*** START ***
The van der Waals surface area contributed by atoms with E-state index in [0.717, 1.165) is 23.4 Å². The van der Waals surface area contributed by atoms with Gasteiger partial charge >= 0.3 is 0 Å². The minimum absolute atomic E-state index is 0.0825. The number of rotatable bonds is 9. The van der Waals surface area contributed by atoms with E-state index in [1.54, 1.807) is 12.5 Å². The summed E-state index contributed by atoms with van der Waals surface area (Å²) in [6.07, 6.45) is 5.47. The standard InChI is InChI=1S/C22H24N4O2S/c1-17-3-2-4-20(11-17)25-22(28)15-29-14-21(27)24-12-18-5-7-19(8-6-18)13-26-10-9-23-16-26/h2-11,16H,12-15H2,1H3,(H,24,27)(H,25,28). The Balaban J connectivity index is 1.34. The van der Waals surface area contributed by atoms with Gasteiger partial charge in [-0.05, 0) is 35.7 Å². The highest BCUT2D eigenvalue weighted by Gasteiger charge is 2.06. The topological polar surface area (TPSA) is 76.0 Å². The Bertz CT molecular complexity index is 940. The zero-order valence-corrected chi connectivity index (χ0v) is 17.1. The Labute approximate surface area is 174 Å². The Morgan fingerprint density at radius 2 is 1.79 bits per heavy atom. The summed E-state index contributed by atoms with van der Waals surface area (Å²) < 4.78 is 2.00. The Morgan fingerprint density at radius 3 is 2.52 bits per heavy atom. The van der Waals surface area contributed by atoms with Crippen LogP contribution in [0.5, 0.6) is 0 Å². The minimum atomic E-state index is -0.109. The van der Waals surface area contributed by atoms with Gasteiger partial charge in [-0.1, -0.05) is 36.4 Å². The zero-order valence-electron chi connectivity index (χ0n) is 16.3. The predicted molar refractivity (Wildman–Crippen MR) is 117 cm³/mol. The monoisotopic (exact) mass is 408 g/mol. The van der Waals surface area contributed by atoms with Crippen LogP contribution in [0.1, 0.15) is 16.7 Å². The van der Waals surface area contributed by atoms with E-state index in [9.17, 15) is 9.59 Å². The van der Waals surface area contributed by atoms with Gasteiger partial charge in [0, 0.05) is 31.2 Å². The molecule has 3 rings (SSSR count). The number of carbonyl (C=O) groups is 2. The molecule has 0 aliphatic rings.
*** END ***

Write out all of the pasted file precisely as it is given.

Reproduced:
The van der Waals surface area contributed by atoms with E-state index in [0.717, 1.165) is 23.4 Å². The van der Waals surface area contributed by atoms with Gasteiger partial charge >= 0.3 is 0 Å². The minimum absolute atomic E-state index is 0.0825. The number of rotatable bonds is 9. The van der Waals surface area contributed by atoms with E-state index in [1.54, 1.807) is 12.5 Å². The summed E-state index contributed by atoms with van der Waals surface area (Å²) in [6.07, 6.45) is 5.47. The standard InChI is InChI=1S/C22H24N4O2S/c1-17-3-2-4-20(11-17)25-22(28)15-29-14-21(27)24-12-18-5-7-19(8-6-18)13-26-10-9-23-16-26/h2-11,16H,12-15H2,1H3,(H,24,27)(H,25,28). The Balaban J connectivity index is 1.34. The van der Waals surface area contributed by atoms with Gasteiger partial charge in [-0.05, 0) is 35.7 Å². The highest BCUT2D eigenvalue weighted by Gasteiger charge is 2.06. The topological polar surface area (TPSA) is 76.0 Å². The Bertz CT molecular complexity index is 940. The zero-order valence-corrected chi connectivity index (χ0v) is 17.1. The Labute approximate surface area is 174 Å². The Morgan fingerprint density at radius 2 is 1.79 bits per heavy atom. The summed E-state index contributed by atoms with van der Waals surface area (Å²) < 4.78 is 2.00. The Morgan fingerprint density at radius 3 is 2.52 bits per heavy atom. The van der Waals surface area contributed by atoms with Crippen LogP contribution in [0.5, 0.6) is 0 Å². The minimum atomic E-state index is -0.109. The van der Waals surface area contributed by atoms with Gasteiger partial charge in [-0.1, -0.05) is 36.4 Å². The zero-order valence-electron chi connectivity index (χ0n) is 16.3. The predicted molar refractivity (Wildman–Crippen MR) is 117 cm³/mol. The monoisotopic (exact) mass is 408 g/mol. The van der Waals surface area contributed by atoms with Crippen LogP contribution in [0.1, 0.15) is 16.7 Å². The van der Waals surface area contributed by atoms with E-state index in [9.17, 15) is 9.59 Å². The van der Waals surface area contributed by atoms with Gasteiger partial charge in [0, 0.05) is 31.2 Å². The molecule has 3 rings (SSSR count). The number of carbonyl (C=O) groups is 2. The molecule has 0 aliphatic rings.